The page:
The Millerbird, a small, Old World warbler, was until fairly recently only found on the rocky, 178-acre island of Nihoa in the Northwestern Hawaiian Islands. Due to this extremely limited range and tiny population, the Millerbird is listed as Endangered under the federal Endangered Species Act.
In a great conservation success story, however, a second population of Millerbirds now resides on the Northwestern Hawaiian Island of Laysan for the first time in nearly a century.
Above: a closer look at Millerbird behavior, including singing, foraging, feeding fledglings, and collecting nest material. Video was obtained from a motion-activated trail camera, captured by Megan Dalton and edited by Greg Joder.
Return to Laysan
Another subspecies of Millerbird had once occurred on the island of Laysan. But rabbits introduced by Europeans destroyed this island’s vegetation and caused the extinction of that bird, as well as two other Laysan birds found nowhere else, by the early 20th century.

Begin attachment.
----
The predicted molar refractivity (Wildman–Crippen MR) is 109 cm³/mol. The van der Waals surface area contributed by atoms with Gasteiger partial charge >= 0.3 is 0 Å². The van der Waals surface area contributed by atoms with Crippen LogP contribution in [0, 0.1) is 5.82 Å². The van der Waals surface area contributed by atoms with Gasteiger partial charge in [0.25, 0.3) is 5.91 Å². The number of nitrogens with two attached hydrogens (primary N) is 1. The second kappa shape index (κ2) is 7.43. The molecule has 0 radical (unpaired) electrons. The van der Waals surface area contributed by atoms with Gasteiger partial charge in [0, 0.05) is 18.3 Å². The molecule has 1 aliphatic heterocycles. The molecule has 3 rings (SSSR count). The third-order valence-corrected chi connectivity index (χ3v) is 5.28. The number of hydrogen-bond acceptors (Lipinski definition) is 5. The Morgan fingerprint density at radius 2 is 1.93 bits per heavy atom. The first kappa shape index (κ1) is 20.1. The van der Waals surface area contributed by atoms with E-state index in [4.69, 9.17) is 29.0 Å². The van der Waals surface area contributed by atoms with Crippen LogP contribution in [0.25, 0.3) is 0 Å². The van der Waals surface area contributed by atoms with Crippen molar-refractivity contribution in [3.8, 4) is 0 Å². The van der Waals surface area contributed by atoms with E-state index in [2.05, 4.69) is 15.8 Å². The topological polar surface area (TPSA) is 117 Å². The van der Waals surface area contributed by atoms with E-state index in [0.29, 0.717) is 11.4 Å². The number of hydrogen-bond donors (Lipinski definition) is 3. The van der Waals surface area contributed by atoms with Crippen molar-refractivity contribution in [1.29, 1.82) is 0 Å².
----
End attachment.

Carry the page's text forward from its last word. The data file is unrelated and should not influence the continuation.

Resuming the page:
Because there was only a single, small population remaining, a goal was set to establish a second, “insurance” population of Millerbirds on Laysan, 650 miles from Nihoa. Rabbits and other destructive mammals were removed from Laysan by 1923, and after intensive habitat restoration by the U.S. Fish and Wildlife Service (FWS), as well as natural regeneration, the island had recovered sufficiently to make it suitable for the Millerbird reintroduction effort.
The Millerbird isn’t the only endangered species on Laysan. The Laysan Finch, Laysan Duck, Hawaiian monk seal, and several plant species are also found there, along with millions of nesting seabirds such as Laysan and Black-footed Albatross.
A Success Story
After years of research and preparation, the first translocation took place in September 2011. In a joint expedition, FWS, ABC, and other partners moved 24 Millerbirds from Nihoa to Laysan, followed by a second translocation of 26 birds the following year.
The new population on Laysan is an unqualified success. Birds are thriving and breeding, with more than 93 chicks successfully fledged so far.